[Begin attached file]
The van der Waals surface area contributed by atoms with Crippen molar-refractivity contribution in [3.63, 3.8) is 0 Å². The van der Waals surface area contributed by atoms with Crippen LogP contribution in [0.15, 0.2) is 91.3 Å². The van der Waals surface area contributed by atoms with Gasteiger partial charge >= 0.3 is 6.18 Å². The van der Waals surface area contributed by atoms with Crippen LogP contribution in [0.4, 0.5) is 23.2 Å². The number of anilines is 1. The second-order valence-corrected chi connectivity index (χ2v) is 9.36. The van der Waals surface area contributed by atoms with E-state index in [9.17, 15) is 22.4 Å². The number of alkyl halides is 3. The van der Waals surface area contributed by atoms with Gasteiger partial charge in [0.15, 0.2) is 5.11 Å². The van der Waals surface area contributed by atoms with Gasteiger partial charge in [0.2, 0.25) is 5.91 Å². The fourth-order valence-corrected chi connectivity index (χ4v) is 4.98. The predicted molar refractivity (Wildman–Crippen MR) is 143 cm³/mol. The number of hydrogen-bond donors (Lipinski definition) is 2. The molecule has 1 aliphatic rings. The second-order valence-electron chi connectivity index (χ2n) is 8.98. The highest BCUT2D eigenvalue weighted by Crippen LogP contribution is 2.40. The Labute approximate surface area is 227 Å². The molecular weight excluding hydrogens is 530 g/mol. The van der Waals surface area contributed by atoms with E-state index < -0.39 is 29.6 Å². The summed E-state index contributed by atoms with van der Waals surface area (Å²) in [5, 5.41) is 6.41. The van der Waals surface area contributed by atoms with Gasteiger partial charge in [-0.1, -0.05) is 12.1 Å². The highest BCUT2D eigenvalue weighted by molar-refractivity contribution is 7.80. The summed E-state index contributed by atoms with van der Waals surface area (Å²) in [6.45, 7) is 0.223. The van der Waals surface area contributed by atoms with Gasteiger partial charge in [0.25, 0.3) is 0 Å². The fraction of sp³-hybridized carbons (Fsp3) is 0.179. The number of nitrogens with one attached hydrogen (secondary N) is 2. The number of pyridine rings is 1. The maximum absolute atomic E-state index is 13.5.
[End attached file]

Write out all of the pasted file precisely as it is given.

The van der Waals surface area contributed by atoms with Crippen molar-refractivity contribution in [3.63, 3.8) is 0 Å². The van der Waals surface area contributed by atoms with Crippen LogP contribution in [0.15, 0.2) is 91.3 Å². The van der Waals surface area contributed by atoms with Gasteiger partial charge >= 0.3 is 6.18 Å². The van der Waals surface area contributed by atoms with Crippen LogP contribution in [0.4, 0.5) is 23.2 Å². The number of anilines is 1. The second-order valence-corrected chi connectivity index (χ2v) is 9.36. The van der Waals surface area contributed by atoms with E-state index in [9.17, 15) is 22.4 Å². The number of alkyl halides is 3. The van der Waals surface area contributed by atoms with Gasteiger partial charge in [0.15, 0.2) is 5.11 Å². The van der Waals surface area contributed by atoms with Gasteiger partial charge in [0.2, 0.25) is 5.91 Å². The fourth-order valence-corrected chi connectivity index (χ4v) is 4.98. The predicted molar refractivity (Wildman–Crippen MR) is 143 cm³/mol. The number of hydrogen-bond donors (Lipinski definition) is 2. The molecule has 1 aliphatic rings. The second-order valence-electron chi connectivity index (χ2n) is 8.98. The highest BCUT2D eigenvalue weighted by Crippen LogP contribution is 2.40. The Labute approximate surface area is 227 Å². The molecular weight excluding hydrogens is 530 g/mol. The van der Waals surface area contributed by atoms with E-state index < -0.39 is 29.6 Å². The summed E-state index contributed by atoms with van der Waals surface area (Å²) in [5, 5.41) is 6.41. The van der Waals surface area contributed by atoms with Gasteiger partial charge in [-0.1, -0.05) is 12.1 Å². The highest BCUT2D eigenvalue weighted by molar-refractivity contribution is 7.80. The summed E-state index contributed by atoms with van der Waals surface area (Å²) in [6.45, 7) is 0.223. The van der Waals surface area contributed by atoms with Gasteiger partial charge in [0.25, 0.3) is 0 Å². The fraction of sp³-hybridized carbons (Fsp3) is 0.179. The number of nitrogens with one attached hydrogen (secondary N) is 2. The number of pyridine rings is 1. The maximum absolute atomic E-state index is 13.5.